Take the day she got her star on the Hollywood Walk of Fame a few weeks ago.
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Sure, she jokes that she gave her son Louis Bullock some gummies to get through the ceremony. But then she went one step further. "When we got home, I had my son put his hands in cement outside our door, so he would feel special, too," she says. "Someday when he's 15 and mad at me, I can say, 'Look at all the fun things we did when you were little!'"
There's nothing little about Bullock's new mega hit—and record smashing!—flick Gravity, which easily is one of the best films of 2013. You don't just feel like you're watching a movie about space. You're along for the ride as Bullock, a doctor in space, finds herself hurling out-of-control through the blackness of zero gravity.
I sat down with Bullock in Los Angeles to talk about Gravity, and what keeps her grounded these days. With long black hair flowing and wearing a gorgeous black, figure hugging dress, Bullock smiles and reveals her secret for juggling it all:
YourTango: How do you focus on such an intense movie like Gravity and deal with a very active three-year-old at the same time?
Sandra Bullock: (Laughing) I had to take a little boy with me to the set. I said to the producers, 'Make this movie an amazing experience for him. Make it a good life experience, so I'm not way up on some wire dangling and wondering what he is doing and worried every minute about him.
YourTango: What's important to you now when it comes to raising your son and dealing with Hollywood?
Sandra Bullock: There is a level of kindness that I'm looking for in my work. I found that on this Gravity set. My life with my little boy fit this movie, which is so important to me now. My son was shown so much kindness on the set. That and this general sense of the unknown of filming a space movie bonded everyone together.
YourTango: Your body is amazing in Gravity. How much working out did you do?
Sandra Bullock: I had to retrain my body from the neck down to react like it was in Zero G. What I learned is that your body reacts to the push and pull on the ground. It's completely different in Zero G. It took weeks of training and I had to separate my head from the feeling that I was on Earth. The rest of it was all about strength. It was just core strength from a dancer's perspective.
YourTango: How in the world—or should we say this world—did you film the space scenes?
Sandra Bullock: We filmed in basic blackness with metallic objects. There were various contraptions that existed on that soundstage that lifted me and spun me. I just made them my friend as quickly as possible and tried to find the physicality to ride them while telling the emotional story of this movie. The machines were so complex. It was like my body was communicating, but in a different language.
YourTango: Didn't you speak to a female astronaut?
Sandra Bullock: One night, my brother-in-law was with a friend at a wine packaging place and said, 'My sister-in-law is playing someone in space.' His friend said, 'My sister-in-law is an astronaut.' He got her number to me and I was literally able to ask her how the human body works in space ... I asked, 'What do I need to re-teach my body? What should I do? How much strength do I need to move my arm?' It's the oddest thing to reprogram your reactions for space.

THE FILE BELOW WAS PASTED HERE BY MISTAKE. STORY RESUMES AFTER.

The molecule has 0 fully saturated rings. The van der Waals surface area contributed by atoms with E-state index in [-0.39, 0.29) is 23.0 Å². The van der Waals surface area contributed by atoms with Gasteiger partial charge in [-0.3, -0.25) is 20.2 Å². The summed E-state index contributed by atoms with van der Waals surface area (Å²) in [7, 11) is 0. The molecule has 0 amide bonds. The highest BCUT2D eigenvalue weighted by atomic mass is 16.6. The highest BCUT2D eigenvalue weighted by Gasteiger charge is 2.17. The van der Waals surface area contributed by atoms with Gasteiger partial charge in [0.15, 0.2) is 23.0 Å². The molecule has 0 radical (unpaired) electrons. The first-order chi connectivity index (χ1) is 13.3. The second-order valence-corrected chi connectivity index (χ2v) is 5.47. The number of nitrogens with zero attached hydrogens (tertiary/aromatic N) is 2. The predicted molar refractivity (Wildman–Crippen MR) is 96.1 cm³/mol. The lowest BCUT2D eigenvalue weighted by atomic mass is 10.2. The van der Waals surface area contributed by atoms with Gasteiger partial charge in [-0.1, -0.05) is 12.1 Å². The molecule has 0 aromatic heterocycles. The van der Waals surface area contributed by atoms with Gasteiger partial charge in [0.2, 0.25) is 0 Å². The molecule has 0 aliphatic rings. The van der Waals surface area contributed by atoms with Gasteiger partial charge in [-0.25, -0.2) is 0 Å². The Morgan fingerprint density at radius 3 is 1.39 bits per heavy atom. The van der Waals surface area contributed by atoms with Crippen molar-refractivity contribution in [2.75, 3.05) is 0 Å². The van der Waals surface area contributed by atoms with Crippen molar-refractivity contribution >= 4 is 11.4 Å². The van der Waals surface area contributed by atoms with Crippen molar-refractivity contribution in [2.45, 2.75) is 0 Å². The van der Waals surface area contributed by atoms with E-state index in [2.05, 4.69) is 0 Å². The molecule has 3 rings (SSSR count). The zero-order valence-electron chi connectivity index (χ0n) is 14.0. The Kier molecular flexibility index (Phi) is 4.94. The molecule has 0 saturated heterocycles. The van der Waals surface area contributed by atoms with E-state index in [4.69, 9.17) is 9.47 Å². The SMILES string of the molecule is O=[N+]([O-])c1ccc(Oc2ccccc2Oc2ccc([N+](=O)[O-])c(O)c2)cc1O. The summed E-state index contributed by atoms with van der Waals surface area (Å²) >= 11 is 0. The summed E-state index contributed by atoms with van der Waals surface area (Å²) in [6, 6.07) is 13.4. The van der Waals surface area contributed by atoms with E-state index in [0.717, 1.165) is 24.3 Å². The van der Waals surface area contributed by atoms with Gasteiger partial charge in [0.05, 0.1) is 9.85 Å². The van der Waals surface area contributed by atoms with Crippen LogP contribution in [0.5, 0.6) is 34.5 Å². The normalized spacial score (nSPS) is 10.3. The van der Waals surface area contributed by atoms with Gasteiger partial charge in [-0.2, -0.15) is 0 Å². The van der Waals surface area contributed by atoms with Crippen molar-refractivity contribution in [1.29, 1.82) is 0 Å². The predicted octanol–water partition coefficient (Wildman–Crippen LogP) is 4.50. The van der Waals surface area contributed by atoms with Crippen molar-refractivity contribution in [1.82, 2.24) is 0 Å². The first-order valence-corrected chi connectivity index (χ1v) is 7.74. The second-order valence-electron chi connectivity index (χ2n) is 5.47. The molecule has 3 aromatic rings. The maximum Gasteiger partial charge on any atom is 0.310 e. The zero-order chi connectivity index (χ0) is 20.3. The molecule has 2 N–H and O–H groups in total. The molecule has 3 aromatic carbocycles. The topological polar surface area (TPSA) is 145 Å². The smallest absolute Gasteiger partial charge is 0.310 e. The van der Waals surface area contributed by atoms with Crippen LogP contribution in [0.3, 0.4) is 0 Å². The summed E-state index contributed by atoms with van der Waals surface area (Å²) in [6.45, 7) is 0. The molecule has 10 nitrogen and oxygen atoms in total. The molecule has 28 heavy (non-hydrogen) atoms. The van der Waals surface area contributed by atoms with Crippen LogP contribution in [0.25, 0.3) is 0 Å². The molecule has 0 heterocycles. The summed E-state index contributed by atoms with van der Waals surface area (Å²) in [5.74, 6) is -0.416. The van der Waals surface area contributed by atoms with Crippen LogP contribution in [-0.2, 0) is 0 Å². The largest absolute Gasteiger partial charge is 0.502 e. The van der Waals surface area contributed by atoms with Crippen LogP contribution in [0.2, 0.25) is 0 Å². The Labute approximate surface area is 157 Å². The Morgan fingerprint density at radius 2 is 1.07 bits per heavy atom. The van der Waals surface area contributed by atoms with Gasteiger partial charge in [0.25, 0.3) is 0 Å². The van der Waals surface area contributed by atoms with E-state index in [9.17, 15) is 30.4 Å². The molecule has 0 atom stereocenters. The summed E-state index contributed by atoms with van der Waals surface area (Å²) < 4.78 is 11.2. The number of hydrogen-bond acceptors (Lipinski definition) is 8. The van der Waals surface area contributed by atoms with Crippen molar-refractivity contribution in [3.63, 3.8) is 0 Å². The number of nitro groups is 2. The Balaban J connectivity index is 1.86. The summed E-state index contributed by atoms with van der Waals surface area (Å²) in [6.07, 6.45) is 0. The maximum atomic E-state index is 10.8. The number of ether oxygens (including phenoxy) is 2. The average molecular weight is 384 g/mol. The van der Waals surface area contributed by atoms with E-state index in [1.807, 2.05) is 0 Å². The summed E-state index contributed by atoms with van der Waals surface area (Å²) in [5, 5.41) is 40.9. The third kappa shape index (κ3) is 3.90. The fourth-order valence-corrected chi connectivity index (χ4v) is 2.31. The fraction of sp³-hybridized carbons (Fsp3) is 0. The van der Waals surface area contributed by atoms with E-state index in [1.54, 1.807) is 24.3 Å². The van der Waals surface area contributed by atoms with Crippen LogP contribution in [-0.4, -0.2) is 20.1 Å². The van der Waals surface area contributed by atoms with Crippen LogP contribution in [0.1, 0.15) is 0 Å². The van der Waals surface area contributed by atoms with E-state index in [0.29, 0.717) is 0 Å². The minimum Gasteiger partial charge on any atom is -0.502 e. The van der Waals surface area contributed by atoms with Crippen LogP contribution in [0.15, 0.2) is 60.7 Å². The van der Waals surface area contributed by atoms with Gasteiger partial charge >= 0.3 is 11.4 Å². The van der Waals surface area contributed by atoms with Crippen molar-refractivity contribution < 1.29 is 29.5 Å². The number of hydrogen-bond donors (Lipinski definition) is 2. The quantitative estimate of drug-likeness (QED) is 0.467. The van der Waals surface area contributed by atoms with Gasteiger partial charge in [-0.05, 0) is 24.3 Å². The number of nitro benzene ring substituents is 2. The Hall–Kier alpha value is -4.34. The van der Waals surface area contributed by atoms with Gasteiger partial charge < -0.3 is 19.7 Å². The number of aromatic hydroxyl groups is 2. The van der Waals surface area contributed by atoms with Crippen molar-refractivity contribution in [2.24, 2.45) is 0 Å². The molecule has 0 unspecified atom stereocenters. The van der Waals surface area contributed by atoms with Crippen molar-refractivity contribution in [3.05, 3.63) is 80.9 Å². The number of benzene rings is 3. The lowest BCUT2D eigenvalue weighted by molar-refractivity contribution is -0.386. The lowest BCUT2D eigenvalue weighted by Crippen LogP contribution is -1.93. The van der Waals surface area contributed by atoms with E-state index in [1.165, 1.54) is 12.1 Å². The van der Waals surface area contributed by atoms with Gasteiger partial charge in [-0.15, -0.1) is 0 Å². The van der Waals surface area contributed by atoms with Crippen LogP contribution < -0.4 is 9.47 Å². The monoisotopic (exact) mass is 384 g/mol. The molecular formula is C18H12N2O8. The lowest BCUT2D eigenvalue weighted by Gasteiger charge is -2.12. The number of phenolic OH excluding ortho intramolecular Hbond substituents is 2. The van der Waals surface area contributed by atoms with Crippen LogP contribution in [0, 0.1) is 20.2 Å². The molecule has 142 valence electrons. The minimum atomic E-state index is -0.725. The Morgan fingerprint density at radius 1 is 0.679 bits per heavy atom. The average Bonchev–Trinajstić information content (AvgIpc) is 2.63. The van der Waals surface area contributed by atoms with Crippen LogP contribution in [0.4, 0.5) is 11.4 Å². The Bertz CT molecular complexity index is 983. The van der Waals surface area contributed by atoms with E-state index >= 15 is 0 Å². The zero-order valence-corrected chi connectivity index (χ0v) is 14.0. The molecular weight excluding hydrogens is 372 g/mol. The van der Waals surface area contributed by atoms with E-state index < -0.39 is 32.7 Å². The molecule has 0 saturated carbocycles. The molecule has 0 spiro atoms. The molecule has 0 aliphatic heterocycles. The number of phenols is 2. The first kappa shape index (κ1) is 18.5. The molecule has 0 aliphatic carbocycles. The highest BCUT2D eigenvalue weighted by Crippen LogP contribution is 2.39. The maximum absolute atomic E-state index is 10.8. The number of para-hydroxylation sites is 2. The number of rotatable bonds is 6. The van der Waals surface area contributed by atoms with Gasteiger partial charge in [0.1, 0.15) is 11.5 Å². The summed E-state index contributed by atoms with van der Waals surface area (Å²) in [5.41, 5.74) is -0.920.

YourTango: You're alone in so many scenes. Was that strange? Lonely?
Sandra Bullock: I never thought that I was the only person on screen. Space was a constant character around me. And then there was George Clooney, who is such a vital person, and represents life in the film. So I never thought about being alone until I started doing press and people started to mention it.
YourTango: Oh yeah, that George Clooney. Didn't he bond big-time with your son?
Sandra Bullock: On-screen, George and I didn't have a lot of time together, and I wish we had more. I'd love to do more movies with him. This was a great way to start ... George and my son clicked from the start. Louis is a dude and when he wanted to have some man time with his friend George, he would let me know.
YourTango: Gravity allowed you to do something you always wanted to do on-screen, didn't it?
Sandra Bullock: I had always longed to do emotionally and physically what my male counterparts always do in movies. I felt envious every time I saw a movie I was in awe of and had a male lead. Those roles were not being written for women. For the last few years, I had been searching for one. (Director) Alfonso (Cuaron) and his son (Jonas Cuaron) wrote this specifically with a woman as the integral part of the story. It was revolutionary. A studio on blind faith funded something as unknown as this script. That was revolutionary. To be able to be the woman in the film was beyond humbling.
YourTango: How is life in general these days?
Sandra Bullock: Life is good. Very good.
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